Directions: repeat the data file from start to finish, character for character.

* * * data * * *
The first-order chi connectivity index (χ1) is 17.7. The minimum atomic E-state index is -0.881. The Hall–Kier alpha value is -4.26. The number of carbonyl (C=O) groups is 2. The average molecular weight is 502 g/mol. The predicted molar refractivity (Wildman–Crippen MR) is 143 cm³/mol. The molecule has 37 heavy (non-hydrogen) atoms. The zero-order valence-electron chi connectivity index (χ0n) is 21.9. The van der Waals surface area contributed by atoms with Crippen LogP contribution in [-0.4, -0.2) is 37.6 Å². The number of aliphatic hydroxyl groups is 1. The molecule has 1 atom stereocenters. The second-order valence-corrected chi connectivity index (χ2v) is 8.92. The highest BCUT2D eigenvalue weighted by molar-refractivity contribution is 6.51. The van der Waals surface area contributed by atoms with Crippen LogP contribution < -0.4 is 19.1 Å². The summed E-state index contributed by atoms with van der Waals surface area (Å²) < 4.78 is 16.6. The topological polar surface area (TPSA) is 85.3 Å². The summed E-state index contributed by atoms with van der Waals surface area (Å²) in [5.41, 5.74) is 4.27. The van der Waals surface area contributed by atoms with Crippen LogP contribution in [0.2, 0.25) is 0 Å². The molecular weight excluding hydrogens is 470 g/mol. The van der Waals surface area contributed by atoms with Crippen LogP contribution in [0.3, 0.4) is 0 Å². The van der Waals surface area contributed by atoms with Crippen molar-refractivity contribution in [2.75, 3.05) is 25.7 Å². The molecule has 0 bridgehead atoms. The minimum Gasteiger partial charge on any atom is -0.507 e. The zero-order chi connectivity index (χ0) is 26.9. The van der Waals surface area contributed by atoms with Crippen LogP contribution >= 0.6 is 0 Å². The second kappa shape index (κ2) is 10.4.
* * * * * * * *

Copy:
The first-order chi connectivity index (χ1) is 17.7. The minimum atomic E-state index is -0.881. The Hall–Kier alpha value is -4.26. The number of carbonyl (C=O) groups is 2. The average molecular weight is 502 g/mol. The predicted molar refractivity (Wildman–Crippen MR) is 143 cm³/mol. The molecule has 37 heavy (non-hydrogen) atoms. The zero-order valence-electron chi connectivity index (χ0n) is 21.9. The van der Waals surface area contributed by atoms with Crippen LogP contribution in [-0.4, -0.2) is 37.6 Å². The number of aliphatic hydroxyl groups is 1. The molecule has 1 atom stereocenters. The second-order valence-corrected chi connectivity index (χ2v) is 8.92. The highest BCUT2D eigenvalue weighted by molar-refractivity contribution is 6.51. The van der Waals surface area contributed by atoms with Crippen LogP contribution < -0.4 is 19.1 Å². The summed E-state index contributed by atoms with van der Waals surface area (Å²) < 4.78 is 16.6. The topological polar surface area (TPSA) is 85.3 Å². The summed E-state index contributed by atoms with van der Waals surface area (Å²) in [5.41, 5.74) is 4.27. The van der Waals surface area contributed by atoms with Crippen LogP contribution in [0.2, 0.25) is 0 Å². The molecular weight excluding hydrogens is 470 g/mol. The van der Waals surface area contributed by atoms with Crippen LogP contribution in [0.3, 0.4) is 0 Å². The van der Waals surface area contributed by atoms with Crippen molar-refractivity contribution in [2.75, 3.05) is 25.7 Å². The molecule has 0 bridgehead atoms. The minimum Gasteiger partial charge on any atom is -0.507 e. The zero-order chi connectivity index (χ0) is 26.9. The van der Waals surface area contributed by atoms with Crippen LogP contribution >= 0.6 is 0 Å². The second kappa shape index (κ2) is 10.4.